Beliefnet asked our readers to send in stories about disability and spirituality. We got many beautiful, funny, and even bittersweet stories. Some were autobiographies. Others shared a story about a loved one. Here are two of the most inspiring:

My Disabilities Do Not Define My Life
By Robin J. Titterington

I was born with spina bifida (think Baby Noor!) When I was 19, I became deafened from an antibiotic given to save my life from severe kidney infections. When I was 33, my kidneys failed and I began dialysis. I had a transplant and have been on dialysis for nine years. I am not eligible for another transplant due to my worsening scoliosis. Yet I hesitate to submit my story.

Why? Because my disabilities do not define my life. Our culture is such that if you do not look like people in magazines and in movies, it is assumed you have a sad life. I am a Christian, a woman, a sister, an aunt, mom to my pets "the fabulous furries," a devout Braves fan, and a tree-hugger. I can think of many more adjectives before I would arrive at “person with a disability.”

My life is not so different from other single women: I graduated from college (with honors), I hold a Master’s degree from New York University, I am a certified public manager, and I have 20 years of full-time work experience in rehabilitation administration. I own my house (which I share with the fabulous furries), I drive my car. I have traveled to most of the 50 states, Mexico, Canada and Austria. In fact, during both trips to Austria I received dialysis treatments.

Why do I feel I have a happy, satisfied and peaceful life? No doubt most of it is due to my faith. I know I am never alone. That is not to say I never have a bad day, but knowing I am not alone and that I am loved by my Lord gets me through the rough times. I am a sister in the Daughter of the King lay order and my sisters are wonderful spiritual role models. I feel challenged by learning from them to continue to grow in faith.

Of course, none of this would be possible without my parents. Sadly, they both passed away when I was relatively young, my mom died when I was 14, my dad when I was 24. I am now 51 and grew up in a time when expectations were not high for someone with a severe disability. Yet there was never a question that I might not go to college, just like my older brothers did. I am sure they must have had to fight a lot to get treatments and education for me but their expectations of me were high. (And my family laughs a lot too!) We are now on the second generation of “Give me a ride, Aunt Robin!” I hate to brag but I have been told I am more fun than Six Flags!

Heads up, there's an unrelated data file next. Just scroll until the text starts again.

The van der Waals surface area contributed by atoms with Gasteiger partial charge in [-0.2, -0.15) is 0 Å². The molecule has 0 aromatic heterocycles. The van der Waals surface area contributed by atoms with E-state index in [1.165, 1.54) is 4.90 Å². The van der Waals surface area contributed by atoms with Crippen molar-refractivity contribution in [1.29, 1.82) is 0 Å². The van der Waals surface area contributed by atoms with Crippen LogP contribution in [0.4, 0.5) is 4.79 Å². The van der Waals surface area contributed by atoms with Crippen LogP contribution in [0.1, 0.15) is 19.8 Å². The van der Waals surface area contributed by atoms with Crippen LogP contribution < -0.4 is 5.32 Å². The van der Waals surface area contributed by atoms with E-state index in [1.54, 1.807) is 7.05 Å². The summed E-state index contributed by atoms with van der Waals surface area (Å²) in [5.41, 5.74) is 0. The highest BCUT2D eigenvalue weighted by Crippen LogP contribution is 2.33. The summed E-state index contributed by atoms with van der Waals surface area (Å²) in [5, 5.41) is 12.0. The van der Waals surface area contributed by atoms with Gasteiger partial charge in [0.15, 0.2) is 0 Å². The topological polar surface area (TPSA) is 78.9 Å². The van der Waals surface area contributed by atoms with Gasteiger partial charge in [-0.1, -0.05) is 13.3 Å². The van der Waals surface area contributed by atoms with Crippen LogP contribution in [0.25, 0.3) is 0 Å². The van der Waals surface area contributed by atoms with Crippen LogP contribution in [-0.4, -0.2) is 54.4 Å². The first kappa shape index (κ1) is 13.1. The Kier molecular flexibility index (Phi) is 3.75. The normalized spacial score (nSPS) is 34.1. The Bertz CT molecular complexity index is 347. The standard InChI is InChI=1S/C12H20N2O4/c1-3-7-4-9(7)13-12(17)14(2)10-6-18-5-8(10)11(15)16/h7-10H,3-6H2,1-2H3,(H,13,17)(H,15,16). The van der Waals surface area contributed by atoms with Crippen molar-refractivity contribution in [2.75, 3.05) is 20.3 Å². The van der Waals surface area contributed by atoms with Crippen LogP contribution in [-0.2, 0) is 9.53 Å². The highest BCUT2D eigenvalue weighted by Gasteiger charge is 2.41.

Lastly, there are my friends. Some are close by in location, some are not, but all are close by in thought and prayer. I have a group on my email listing of “earth angels” and one email to that group and I know I am lifted in prayer by many.

My Miracle Son: A Gift From God
By Beliefnet member dorothysweeney

This story is not about me. It is about my 23 year old son, Matthew. Little did I know all those years ago when I named him, that it meant "Gift from God" -- and that he is.

I lost Matthew's twin in my third month and he was born a preemie with cerebral palsy. My world fell apart when he was diagnosed at the age of 10 months. We were told we could simply put him in a home. I don't think so -- he was the survivor -- and so he stayed with us.

We enrolled him in an early intervention school by the age of 13 months and within three weeks, the absolutely wonderful teachers there had him sipping from a cup and sitting up. By the age of 3, he was walking -- a miracle.

Matthew is always smiling and always friendly. He is truly the light of my life. When he was 11, he took a seizure and was diagnosed with epilepsy but through it all, he always smiled. He was on meds for four years and is now free of epilepsy. But at the age of 16, he developed manic depression and we thought we would never get his "mind" back again. God surely does smile on my son -- he was put on very strong meds and he did come out of it.

My son was a commencement speaker at the Overbrook School for the Blind here in Philly (he is not blind, but visually impaired). To watch my son on that stage proves to me that God continues to smile down on him.

He works now at a WaWa store. No matter how bad I might look, he always tells me I'm beautiful. He is loving and caring and would be a friend to all, if he could. All those who know him, think he's the best and my husband has been calling him the "Rock" ever since he came out of that manic depression.

I have been living a shattering life with my oldest son but all I have to do is look at Matt and just the sight of him pulls me out of my own depression.

I also have a teenage daughter who is the light of my life but Matt (he's not disabled and he's not handicapped) is Heaven's Special Child.

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